The president's document concedes that "victory will take time." However, it refuses to tell Americans how much time. Instead, it says their "strategy is working." This is the same administration that told us, "I think they're in the last throes, if you will, of the insurgency." Since then, almost 500 more American troops have been killed by the insurgency. Considering that they have been wrong about every prognostication they have made about the war, is there any reason to believe their strategy is working?

Instead of a timetable, the strategy is conditions-based. It identifies three metrics as the most important for tracking the conditions:
  1. Political ... the number of Iraqis from all areas willing to participate in the political process as evidenced by voter registration and turnout.
  2. Security: The quantity and quality of Iraqi units; the number of actionable intelligence tips received from Iraqis...
  3. Economic ... electricity generated and delivered; barrels of oil produced and exported...
While the Shiite, with a 60% majority of the Iraqi population, are likely to participate in the political process, they're unlikely to get cooperation from the other major ethnic groups in Iraq. Hard-line Sunni clerics refuse to join the political process, denouncing the constitution, and Shiite militiamen battle the Sunni militants. Meanwhile, sitting on the oil-rich part of Iraq, the Kurds fly their own flag, speak their own language, and their militia wear a different uniform than the rest of the country, being "100% for independence."

Measured against the Security metric, conditions are getting worse as time passes. Last year there were three Iraqi battalions at what is called Level One readiness. However, the top American commander in Iraq, General George Casey, testified before the Senate Armed Services Committee in September. He told congress that the number of Iraqi battalions capable of combat without U.S. support had dropped to just one.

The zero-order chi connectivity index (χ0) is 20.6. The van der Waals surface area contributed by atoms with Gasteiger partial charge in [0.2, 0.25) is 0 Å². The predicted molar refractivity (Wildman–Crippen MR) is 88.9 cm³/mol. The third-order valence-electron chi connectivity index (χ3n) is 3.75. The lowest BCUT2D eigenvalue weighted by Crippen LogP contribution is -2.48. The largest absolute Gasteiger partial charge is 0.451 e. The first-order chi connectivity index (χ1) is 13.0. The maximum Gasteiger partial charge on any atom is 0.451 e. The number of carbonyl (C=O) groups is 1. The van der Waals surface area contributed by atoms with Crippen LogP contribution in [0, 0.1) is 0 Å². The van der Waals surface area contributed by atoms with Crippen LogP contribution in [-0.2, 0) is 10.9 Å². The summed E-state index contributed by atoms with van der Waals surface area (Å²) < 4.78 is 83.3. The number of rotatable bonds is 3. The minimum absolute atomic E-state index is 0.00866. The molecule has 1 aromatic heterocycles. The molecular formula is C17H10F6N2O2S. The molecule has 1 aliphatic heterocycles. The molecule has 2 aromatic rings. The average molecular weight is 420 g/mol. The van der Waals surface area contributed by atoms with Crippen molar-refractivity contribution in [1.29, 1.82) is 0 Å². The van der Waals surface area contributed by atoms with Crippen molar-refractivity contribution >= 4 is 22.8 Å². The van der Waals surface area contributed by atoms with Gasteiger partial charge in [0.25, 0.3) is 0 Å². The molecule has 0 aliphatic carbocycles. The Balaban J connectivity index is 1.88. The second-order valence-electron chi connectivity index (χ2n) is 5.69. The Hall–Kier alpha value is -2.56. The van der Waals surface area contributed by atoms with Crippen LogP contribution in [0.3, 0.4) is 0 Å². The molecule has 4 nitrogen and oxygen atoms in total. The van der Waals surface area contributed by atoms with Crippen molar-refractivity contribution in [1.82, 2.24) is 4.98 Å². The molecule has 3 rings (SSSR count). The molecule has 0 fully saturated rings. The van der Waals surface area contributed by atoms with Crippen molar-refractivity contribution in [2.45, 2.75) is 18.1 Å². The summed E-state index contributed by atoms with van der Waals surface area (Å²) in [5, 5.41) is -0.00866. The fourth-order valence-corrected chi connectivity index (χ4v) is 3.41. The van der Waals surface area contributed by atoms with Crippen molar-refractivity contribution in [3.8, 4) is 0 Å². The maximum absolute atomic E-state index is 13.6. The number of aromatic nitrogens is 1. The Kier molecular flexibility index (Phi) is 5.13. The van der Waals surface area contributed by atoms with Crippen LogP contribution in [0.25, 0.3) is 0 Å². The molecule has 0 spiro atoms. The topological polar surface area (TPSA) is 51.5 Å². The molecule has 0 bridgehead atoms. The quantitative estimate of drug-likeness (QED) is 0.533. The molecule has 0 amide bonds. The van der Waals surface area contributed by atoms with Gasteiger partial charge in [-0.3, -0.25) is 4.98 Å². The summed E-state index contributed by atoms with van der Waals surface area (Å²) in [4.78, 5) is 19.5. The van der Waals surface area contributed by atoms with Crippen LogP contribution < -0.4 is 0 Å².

The Economic metrics fared little better, with electricity and oil production falling well below the pre-war levels for years after the invasion. It wasn't until this past summer that electricity production was finally restored to the levels maintained while Hussein was in power and it's still hampered by frequent outages caused by insurgents sabotaging the grid. As of May, Iraqi oil production was less than three-quarters what it was before the invasion.

The president's strategy is far superior to any plan he had in place for Iraq before last week. However, it's still preliminary at best. More than a year and a half ago, this blogger recommended that the president put a plan in place that meets four basic criteria:
  1. He provides an unambiguous plan for winning the peace in Iraq.
  2. He provides milestones and objective metrics of success with each milestone.
  3. He provides an exit strategy from the war with a projected timeline for achieving it.
  4. He provides unambiguous criteria as to what constitutes the completion of the mission in Iraq.
As a fellow MBA, the president should recognize these as the most basic components of a plan to manage a project as complex as a war. Nonetheless, his latest strategy does not even meet one criterion. It's just 35 pages of flowery language saying stay the course (see This Modern World: America, a brief parable).